Sunday, April 3, 2016

HAM-bundance

Eating (or otherwise using up) an entire Ham within a week the octave of Easter

The Easter meal is serious business in Draganland. There are traditional, time-honored recipes featured. We have ordered rare ingredients by mail before. The preparatory shopping trip takes at least two hours, all for the supporting cast.
Because there can be only one star.
The ham.
Ham is the meat of a Dragan Easter, so it has been proclaimed and so it will be forever more. Dining at someone else's house? We have a ham delivered ahead of time. We don't mess around.
There's a problem, though. Hams (good hams, anyway) come in two sizes: big or bigger. And there are just four Dragans, two of whom eat like tiny little birds. Ever see a tiny bird take down a hog and eat it?

Yeah, me neither.
So we have A LOT of leftover ham. I know what you're thinking: Why don't you all just invite some people over for Easter supper and share the wealth? Believe me, I've tried. Grant gets this crazed look in his eye because he knows I will try to send these kind, unsuspecting people home with some of HIS HAM. And if there's one thing that he relishes more than the Traditional Easter Feast, it is the Ceremonial Easter Leftovers.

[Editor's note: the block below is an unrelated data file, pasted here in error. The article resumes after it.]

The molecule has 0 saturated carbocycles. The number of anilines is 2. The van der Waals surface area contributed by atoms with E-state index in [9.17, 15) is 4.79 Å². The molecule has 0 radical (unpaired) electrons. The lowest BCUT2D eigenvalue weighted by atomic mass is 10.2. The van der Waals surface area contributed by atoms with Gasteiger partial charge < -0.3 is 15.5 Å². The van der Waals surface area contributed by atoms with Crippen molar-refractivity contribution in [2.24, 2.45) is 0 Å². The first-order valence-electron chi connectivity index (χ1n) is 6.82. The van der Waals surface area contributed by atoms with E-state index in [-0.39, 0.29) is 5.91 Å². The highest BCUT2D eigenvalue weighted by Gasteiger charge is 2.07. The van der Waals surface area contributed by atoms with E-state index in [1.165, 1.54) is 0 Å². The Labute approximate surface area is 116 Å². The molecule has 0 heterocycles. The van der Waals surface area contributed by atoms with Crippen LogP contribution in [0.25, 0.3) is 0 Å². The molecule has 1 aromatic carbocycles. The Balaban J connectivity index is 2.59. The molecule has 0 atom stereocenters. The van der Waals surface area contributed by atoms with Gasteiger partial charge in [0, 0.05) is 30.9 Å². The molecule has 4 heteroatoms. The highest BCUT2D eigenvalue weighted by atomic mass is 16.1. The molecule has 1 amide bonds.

Have you experienced a HAM-bundance of leftovers in your home? I'm here to help.

Day 1: Feast
Feast your heart out on ham today. Have seconds. Try thirds. Pick a little ham off the platter every time you walk by the counter. Look the other way when the cat sneaks some off of a plate -- it's Easter! Everyone should celebrate. And there's plenty of ham to go around!


Day 2: Leftovers!